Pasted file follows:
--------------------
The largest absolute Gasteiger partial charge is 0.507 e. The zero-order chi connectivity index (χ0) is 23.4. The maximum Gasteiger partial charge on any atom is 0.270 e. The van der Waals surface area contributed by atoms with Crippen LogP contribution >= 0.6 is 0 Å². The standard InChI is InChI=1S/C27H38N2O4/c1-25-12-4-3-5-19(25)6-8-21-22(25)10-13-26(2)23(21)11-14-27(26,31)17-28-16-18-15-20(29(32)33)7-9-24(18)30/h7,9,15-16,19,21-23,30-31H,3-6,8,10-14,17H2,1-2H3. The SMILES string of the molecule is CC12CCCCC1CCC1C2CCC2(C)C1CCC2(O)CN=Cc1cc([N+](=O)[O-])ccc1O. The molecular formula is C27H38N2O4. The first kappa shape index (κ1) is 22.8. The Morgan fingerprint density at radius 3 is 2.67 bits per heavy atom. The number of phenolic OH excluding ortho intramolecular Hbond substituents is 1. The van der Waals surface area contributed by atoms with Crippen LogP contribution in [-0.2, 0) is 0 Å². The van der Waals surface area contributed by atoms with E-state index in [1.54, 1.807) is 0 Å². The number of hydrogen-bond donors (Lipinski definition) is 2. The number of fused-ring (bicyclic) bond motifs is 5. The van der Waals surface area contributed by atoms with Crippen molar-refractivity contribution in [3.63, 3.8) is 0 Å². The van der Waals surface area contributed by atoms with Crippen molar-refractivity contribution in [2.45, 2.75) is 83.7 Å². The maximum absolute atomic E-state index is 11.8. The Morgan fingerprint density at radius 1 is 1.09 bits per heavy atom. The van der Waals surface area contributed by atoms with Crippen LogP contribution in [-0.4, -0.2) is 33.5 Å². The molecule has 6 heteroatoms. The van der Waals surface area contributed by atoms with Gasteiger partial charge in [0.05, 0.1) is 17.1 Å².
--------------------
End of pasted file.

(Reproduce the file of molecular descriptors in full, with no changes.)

The largest absolute Gasteiger partial charge is 0.507 e. The zero-order chi connectivity index (χ0) is 23.4. The maximum Gasteiger partial charge on any atom is 0.270 e. The van der Waals surface area contributed by atoms with Crippen LogP contribution >= 0.6 is 0 Å². The standard InChI is InChI=1S/C27H38N2O4/c1-25-12-4-3-5-19(25)6-8-21-22(25)10-13-26(2)23(21)11-14-27(26,31)17-28-16-18-15-20(29(32)33)7-9-24(18)30/h7,9,15-16,19,21-23,30-31H,3-6,8,10-14,17H2,1-2H3. The SMILES string of the molecule is CC12CCCCC1CCC1C2CCC2(C)C1CCC2(O)CN=Cc1cc([N+](=O)[O-])ccc1O. The molecular formula is C27H38N2O4. The first kappa shape index (κ1) is 22.8. The Morgan fingerprint density at radius 3 is 2.67 bits per heavy atom. The number of phenolic OH excluding ortho intramolecular Hbond substituents is 1. The van der Waals surface area contributed by atoms with Crippen LogP contribution in [-0.2, 0) is 0 Å². The van der Waals surface area contributed by atoms with E-state index in [1.54, 1.807) is 0 Å². The number of hydrogen-bond donors (Lipinski definition) is 2. The number of fused-ring (bicyclic) bond motifs is 5. The van der Waals surface area contributed by atoms with Crippen molar-refractivity contribution in [3.63, 3.8) is 0 Å². The van der Waals surface area contributed by atoms with Crippen molar-refractivity contribution in [2.45, 2.75) is 83.7 Å². The maximum absolute atomic E-state index is 11.8. The Morgan fingerprint density at radius 1 is 1.09 bits per heavy atom. The van der Waals surface area contributed by atoms with Crippen LogP contribution in [-0.4, -0.2) is 33.5 Å². The molecule has 6 heteroatoms. The van der Waals surface area contributed by atoms with Gasteiger partial charge in [0.05, 0.1) is 17.1 Å².